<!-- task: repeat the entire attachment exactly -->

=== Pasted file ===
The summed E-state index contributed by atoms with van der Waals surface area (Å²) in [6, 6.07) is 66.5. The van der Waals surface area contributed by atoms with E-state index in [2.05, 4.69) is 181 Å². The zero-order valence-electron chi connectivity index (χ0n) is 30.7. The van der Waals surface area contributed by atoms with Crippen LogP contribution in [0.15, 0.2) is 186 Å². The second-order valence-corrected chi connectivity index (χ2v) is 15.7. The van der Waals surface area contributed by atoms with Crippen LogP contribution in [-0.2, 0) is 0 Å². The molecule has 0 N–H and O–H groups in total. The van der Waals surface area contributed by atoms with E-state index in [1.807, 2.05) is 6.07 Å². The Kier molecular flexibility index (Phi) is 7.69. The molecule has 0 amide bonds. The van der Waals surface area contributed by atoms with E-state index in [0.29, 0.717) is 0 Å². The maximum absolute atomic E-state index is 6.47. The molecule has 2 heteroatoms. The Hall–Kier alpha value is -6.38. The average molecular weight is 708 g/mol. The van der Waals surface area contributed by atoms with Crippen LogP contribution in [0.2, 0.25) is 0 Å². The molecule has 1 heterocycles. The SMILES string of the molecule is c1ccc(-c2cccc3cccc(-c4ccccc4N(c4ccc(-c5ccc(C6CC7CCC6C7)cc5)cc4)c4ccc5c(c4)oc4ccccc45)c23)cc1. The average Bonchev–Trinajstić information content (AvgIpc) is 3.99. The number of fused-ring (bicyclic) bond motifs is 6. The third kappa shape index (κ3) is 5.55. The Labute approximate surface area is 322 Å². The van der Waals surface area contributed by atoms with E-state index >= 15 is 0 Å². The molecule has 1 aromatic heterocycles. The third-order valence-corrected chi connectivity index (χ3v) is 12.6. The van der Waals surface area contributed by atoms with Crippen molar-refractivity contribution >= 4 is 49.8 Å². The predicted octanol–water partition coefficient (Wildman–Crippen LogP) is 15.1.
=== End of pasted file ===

The summed E-state index contributed by atoms with van der Waals surface area (Å²) in [6, 6.07) is 66.5. The van der Waals surface area contributed by atoms with E-state index in [2.05, 4.69) is 181 Å². The zero-order valence-electron chi connectivity index (χ0n) is 30.7. The van der Waals surface area contributed by atoms with Crippen LogP contribution in [0.15, 0.2) is 186 Å². The second-order valence-corrected chi connectivity index (χ2v) is 15.7. The van der Waals surface area contributed by atoms with Crippen LogP contribution in [-0.2, 0) is 0 Å². The molecule has 0 N–H and O–H groups in total. The van der Waals surface area contributed by atoms with E-state index in [1.807, 2.05) is 6.07 Å². The Kier molecular flexibility index (Phi) is 7.69. The molecule has 0 amide bonds. The van der Waals surface area contributed by atoms with E-state index in [0.29, 0.717) is 0 Å². The maximum absolute atomic E-state index is 6.47. The molecule has 2 heteroatoms. The Hall–Kier alpha value is -6.38. The average molecular weight is 708 g/mol. The van der Waals surface area contributed by atoms with Crippen LogP contribution in [0.2, 0.25) is 0 Å². The molecule has 1 heterocycles. The SMILES string of the molecule is c1ccc(-c2cccc3cccc(-c4ccccc4N(c4ccc(-c5ccc(C6CC7CCC6C7)cc5)cc4)c4ccc5c(c4)oc4ccccc45)c23)cc1. The average Bonchev–Trinajstić information content (AvgIpc) is 3.99. The number of fused-ring (bicyclic) bond motifs is 6. The third kappa shape index (κ3) is 5.55. The Labute approximate surface area is 322 Å². The van der Waals surface area contributed by atoms with E-state index >= 15 is 0 Å². The molecule has 1 aromatic heterocycles. The third-order valence-corrected chi connectivity index (χ3v) is 12.6. The van der Waals surface area contributed by atoms with Crippen molar-refractivity contribution >= 4 is 49.8 Å². The predicted octanol–water partition coefficient (Wildman–Crippen LogP) is 15.1.